Guild

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Guild

An association of persons with a particular skill or trade. For example, the electricians in an area may form a guild for mutual support, to route business to each other, or for other reasons. A guild contrasts with a union primarily because it includes both employers and employees; it is based on trade, rather than class. Guilds were most common in medieval Europe, but still exist and have a great deal of sway in some industries, notably filmmaking. Bar associations of lawyers and realtor groups may also be considered guilds.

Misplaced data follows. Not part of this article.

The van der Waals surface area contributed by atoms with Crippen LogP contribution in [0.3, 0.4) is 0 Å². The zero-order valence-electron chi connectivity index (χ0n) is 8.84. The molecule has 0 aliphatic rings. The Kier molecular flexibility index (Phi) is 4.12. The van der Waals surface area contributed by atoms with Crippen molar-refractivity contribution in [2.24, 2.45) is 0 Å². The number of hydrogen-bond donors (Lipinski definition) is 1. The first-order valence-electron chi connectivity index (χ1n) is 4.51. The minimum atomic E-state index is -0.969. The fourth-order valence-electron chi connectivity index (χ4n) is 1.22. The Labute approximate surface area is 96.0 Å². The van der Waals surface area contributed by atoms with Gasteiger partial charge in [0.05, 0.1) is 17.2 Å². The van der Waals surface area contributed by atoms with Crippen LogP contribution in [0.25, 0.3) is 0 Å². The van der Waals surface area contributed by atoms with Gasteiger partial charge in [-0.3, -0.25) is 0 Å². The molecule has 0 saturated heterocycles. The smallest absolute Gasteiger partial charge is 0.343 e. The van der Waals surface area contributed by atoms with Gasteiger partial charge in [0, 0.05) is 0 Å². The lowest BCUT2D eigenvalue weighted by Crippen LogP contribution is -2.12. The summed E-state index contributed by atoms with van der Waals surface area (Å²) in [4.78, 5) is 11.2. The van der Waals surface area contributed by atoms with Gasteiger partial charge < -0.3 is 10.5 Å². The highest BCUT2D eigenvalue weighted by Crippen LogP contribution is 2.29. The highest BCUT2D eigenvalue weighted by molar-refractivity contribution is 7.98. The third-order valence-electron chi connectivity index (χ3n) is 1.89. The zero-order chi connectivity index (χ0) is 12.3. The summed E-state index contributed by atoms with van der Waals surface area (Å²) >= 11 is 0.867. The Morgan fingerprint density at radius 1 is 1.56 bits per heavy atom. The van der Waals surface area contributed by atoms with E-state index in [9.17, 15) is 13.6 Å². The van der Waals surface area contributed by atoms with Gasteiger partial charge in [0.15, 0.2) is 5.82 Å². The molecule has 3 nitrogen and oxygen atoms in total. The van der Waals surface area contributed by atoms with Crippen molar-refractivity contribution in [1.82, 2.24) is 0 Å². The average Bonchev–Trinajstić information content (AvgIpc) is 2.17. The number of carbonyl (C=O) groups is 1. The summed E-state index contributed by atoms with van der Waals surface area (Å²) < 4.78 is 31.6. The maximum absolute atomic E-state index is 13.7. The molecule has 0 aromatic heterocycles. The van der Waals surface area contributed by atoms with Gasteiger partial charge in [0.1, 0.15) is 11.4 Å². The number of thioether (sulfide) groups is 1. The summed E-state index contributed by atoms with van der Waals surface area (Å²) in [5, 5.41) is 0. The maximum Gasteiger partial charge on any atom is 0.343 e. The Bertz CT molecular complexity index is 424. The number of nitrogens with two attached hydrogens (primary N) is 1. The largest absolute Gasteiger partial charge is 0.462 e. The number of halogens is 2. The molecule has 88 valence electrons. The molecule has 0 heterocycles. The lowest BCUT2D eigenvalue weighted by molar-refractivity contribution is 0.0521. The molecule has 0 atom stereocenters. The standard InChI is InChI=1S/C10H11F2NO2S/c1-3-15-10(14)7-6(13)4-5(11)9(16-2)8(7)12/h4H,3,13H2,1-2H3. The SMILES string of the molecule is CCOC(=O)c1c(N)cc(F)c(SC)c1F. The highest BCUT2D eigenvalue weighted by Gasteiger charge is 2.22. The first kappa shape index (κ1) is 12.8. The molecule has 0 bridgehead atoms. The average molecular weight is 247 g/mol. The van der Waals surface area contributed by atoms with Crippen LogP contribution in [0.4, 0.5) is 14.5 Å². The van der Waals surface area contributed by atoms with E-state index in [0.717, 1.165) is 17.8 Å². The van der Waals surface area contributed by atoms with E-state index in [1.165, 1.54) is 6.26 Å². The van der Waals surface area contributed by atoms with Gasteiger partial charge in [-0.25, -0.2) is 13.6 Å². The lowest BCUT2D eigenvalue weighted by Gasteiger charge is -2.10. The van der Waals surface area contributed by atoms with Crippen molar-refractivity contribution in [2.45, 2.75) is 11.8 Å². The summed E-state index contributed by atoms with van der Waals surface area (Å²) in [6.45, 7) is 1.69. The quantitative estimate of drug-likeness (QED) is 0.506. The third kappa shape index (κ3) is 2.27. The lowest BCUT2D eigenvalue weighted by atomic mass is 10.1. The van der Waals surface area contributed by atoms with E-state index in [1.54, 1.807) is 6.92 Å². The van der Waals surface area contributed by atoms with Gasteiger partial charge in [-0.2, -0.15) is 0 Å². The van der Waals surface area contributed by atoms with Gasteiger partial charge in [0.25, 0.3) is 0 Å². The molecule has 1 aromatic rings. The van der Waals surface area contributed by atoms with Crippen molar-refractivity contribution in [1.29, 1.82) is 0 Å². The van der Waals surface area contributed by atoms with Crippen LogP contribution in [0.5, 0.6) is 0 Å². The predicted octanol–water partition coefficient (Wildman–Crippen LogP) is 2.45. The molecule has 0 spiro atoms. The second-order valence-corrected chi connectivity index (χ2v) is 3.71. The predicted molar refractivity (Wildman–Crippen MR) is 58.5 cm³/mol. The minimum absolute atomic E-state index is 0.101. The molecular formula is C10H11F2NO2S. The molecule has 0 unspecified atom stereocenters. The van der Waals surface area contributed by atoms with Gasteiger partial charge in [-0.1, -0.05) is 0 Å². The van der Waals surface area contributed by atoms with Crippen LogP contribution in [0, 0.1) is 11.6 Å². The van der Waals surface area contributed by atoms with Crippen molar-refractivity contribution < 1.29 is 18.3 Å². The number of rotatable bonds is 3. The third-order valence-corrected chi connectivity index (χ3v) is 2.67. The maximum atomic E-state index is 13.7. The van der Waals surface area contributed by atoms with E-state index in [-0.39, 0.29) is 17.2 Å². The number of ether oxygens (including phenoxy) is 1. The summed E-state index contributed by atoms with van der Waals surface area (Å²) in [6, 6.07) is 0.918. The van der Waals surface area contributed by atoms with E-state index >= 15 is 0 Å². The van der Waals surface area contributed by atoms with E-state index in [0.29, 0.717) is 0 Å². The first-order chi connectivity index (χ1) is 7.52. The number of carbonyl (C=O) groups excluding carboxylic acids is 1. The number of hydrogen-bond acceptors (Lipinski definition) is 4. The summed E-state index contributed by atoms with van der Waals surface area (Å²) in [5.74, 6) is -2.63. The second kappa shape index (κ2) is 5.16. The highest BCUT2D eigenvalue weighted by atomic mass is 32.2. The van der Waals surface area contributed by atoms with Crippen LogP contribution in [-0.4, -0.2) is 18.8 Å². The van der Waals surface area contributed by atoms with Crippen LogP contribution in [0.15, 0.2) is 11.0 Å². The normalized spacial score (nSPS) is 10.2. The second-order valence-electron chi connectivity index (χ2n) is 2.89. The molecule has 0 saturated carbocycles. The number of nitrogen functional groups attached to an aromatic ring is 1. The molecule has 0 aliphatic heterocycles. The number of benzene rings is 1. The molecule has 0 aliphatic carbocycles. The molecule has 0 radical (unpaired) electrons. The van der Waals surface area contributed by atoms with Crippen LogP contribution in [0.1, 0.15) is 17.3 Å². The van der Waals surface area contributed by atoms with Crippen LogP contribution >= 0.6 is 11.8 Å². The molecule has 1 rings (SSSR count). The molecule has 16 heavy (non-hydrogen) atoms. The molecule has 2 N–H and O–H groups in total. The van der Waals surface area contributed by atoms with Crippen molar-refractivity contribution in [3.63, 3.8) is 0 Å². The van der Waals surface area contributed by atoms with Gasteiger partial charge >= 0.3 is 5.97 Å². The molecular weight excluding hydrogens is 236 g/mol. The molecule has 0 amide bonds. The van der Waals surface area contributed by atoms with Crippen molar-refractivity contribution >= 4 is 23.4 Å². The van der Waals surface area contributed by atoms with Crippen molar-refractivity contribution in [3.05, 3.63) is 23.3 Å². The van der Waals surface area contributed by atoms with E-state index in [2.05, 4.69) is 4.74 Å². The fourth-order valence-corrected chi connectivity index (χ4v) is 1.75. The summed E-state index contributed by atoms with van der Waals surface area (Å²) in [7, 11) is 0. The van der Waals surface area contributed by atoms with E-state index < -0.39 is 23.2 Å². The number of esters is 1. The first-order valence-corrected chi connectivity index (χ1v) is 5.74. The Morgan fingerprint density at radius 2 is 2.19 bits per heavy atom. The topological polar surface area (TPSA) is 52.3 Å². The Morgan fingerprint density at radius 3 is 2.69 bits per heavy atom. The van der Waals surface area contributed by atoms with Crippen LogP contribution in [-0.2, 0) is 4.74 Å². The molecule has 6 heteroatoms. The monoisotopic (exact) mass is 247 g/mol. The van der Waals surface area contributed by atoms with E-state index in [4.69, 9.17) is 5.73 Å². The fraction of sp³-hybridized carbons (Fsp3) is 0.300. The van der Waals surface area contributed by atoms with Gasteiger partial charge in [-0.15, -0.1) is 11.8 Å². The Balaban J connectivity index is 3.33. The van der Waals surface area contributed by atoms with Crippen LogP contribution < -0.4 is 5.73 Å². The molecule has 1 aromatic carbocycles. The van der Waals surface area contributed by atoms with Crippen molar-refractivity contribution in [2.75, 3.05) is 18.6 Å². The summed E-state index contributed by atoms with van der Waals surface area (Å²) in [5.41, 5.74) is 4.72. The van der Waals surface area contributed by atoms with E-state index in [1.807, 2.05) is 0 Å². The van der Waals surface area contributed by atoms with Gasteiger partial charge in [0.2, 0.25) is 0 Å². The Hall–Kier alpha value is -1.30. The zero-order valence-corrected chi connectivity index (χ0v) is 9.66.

References in periodicals archive ?
Still the Gild of the Holy Cross itself was a wide-ranging body, a kind of a trust that was funded by wealthy folk and which became vital as much for the physical wellbeing of Birmingham's people as for their souls.
When the need arose, the Gild also paid for the burial of the poor "very honestly" with a dirge and mass.
But it was the progress of the Reformation which was to deliver to the gilds a fatal blow.
Membership of Lavenham's four gilds must also, be inference, have represented the greater part of the parish.
In his fascinating book on the Men and Names of Old Birmingham (1864), Toulmin Smith revealed that the Gild "being musical, had an organist, William Bothe", who had "a handsome salary.